“ROTC courses teach invaluable leadership and critical-thinking skills that are necessary for leading, managing, and motivating people,” Hill said. “These skills are needed as students launch from their pre-degree years into their careers.

“These courses teach students essential and valuable skills before they enter into the workforce that otherwise would not be gained until they have had on-the-job and life experiences.”

She said ROTC cadets find the training and experience they receive in the program beneficial, whether they pursue a military or a civilian career. Employers value the management and leadership skills that ROTC instructors stress.

The ROTC is not considered active military or counted as military service. Students can enroll in the basic ROTC courses during their first two undergraduate years. They must serve in the military only if they enter advanced ROTC courses or receive an ROTC scholarship.

ROTC scholarships pay up to full tuition, mandatory fees, a book allowance, and a tax-free monthly stipend to defray the cost of living. Scholarship winners generally serve four years on active duty. For more information about ROTC scholarships, click here.

Brooks said the ROTC Program offered at MC helped him develop work-life balance, stress management, and critical-thinking skills – essential tools for his first professional assignment.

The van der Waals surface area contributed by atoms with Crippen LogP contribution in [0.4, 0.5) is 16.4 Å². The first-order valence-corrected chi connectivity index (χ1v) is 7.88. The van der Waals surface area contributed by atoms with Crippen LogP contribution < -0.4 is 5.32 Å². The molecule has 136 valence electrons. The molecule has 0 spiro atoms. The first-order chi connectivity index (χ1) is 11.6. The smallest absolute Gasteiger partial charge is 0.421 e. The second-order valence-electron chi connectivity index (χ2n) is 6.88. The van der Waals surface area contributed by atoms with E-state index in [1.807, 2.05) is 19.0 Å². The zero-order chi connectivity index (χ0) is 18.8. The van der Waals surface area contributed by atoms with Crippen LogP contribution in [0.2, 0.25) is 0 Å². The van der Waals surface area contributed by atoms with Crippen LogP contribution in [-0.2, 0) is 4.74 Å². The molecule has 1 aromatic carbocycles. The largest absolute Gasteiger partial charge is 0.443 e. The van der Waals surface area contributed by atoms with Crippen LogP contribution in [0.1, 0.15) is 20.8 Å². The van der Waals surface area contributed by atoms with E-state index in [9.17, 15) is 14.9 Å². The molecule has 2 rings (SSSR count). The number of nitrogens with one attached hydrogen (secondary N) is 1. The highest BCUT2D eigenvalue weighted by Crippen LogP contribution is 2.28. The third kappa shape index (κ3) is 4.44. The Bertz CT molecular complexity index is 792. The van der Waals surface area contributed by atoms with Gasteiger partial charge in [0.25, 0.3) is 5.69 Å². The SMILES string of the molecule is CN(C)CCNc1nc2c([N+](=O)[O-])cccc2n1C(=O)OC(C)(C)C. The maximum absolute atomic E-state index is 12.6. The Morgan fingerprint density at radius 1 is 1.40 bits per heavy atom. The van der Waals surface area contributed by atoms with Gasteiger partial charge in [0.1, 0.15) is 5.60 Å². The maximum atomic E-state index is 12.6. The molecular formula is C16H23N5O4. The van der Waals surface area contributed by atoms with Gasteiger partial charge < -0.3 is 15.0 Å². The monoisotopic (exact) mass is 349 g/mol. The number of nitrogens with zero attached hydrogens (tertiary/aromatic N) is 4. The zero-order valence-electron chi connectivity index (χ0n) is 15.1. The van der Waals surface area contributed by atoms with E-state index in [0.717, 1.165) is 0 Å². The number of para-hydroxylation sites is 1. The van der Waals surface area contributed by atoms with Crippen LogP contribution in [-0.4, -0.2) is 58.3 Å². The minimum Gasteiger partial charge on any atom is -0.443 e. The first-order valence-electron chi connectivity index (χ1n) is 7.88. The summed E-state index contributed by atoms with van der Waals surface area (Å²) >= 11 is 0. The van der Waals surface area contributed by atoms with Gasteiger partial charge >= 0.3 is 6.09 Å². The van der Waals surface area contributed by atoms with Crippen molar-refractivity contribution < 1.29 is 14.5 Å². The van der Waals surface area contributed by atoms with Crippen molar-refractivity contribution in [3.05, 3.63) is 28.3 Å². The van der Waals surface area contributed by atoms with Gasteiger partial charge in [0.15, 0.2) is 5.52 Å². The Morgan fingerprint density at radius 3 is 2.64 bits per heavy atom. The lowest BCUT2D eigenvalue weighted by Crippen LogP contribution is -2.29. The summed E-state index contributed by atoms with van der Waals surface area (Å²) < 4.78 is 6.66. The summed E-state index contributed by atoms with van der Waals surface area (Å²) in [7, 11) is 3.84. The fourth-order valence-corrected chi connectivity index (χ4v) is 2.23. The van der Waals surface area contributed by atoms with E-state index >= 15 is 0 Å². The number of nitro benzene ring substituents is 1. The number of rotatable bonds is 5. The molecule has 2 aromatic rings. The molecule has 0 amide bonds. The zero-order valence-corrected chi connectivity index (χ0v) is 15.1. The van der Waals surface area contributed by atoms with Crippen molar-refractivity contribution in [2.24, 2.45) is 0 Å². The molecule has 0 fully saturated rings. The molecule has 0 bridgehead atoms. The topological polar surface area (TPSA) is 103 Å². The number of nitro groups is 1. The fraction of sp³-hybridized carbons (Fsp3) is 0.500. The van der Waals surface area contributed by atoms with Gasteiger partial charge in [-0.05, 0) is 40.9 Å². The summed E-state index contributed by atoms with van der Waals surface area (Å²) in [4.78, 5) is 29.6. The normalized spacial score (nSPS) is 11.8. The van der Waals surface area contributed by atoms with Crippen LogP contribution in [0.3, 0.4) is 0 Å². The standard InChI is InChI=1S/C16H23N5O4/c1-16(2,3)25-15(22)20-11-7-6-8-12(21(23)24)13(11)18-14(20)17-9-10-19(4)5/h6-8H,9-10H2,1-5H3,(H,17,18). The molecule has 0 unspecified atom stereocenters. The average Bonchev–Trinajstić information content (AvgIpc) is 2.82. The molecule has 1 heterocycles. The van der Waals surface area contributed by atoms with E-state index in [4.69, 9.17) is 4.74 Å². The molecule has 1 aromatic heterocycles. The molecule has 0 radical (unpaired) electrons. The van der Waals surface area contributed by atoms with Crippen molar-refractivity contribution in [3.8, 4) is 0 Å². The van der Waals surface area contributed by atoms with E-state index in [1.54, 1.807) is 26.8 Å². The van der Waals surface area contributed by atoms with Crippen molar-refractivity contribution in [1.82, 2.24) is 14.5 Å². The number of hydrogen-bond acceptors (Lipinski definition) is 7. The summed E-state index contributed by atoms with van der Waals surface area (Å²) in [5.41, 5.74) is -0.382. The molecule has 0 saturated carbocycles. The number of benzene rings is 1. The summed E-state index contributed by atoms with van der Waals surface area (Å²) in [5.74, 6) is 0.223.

“After graduation, I am set to attend a National Guard conference, immediately followed by starting my employment with a fantastic group of people known as Trace Advisory Group,” he said. “My goal at the end of my service time is to become a one- or two-star general.”

Hall will return to Georgia to become associated with his unit and attend Basic Officer Leader Course training. In addition to his National Guard duties, he is seeking federal law enforcement opportunities.

“Being a part of MC and the Army ROTC, I have had the opportunity to learn more and develop leadership, communication, and teamwork,” he said. “These three skills are vital to any career field when working with peers and others to succeed in a task or goal.

“I am genuinely thankful for the opportunities that Mississippi College and Jackson State University ROTC, Tiger Battalion, have offered me. I hope more students interested in the military look into joining ROTC as they can provide career options in any field and the opportunity to enhance life skills that stretch outside of the military.”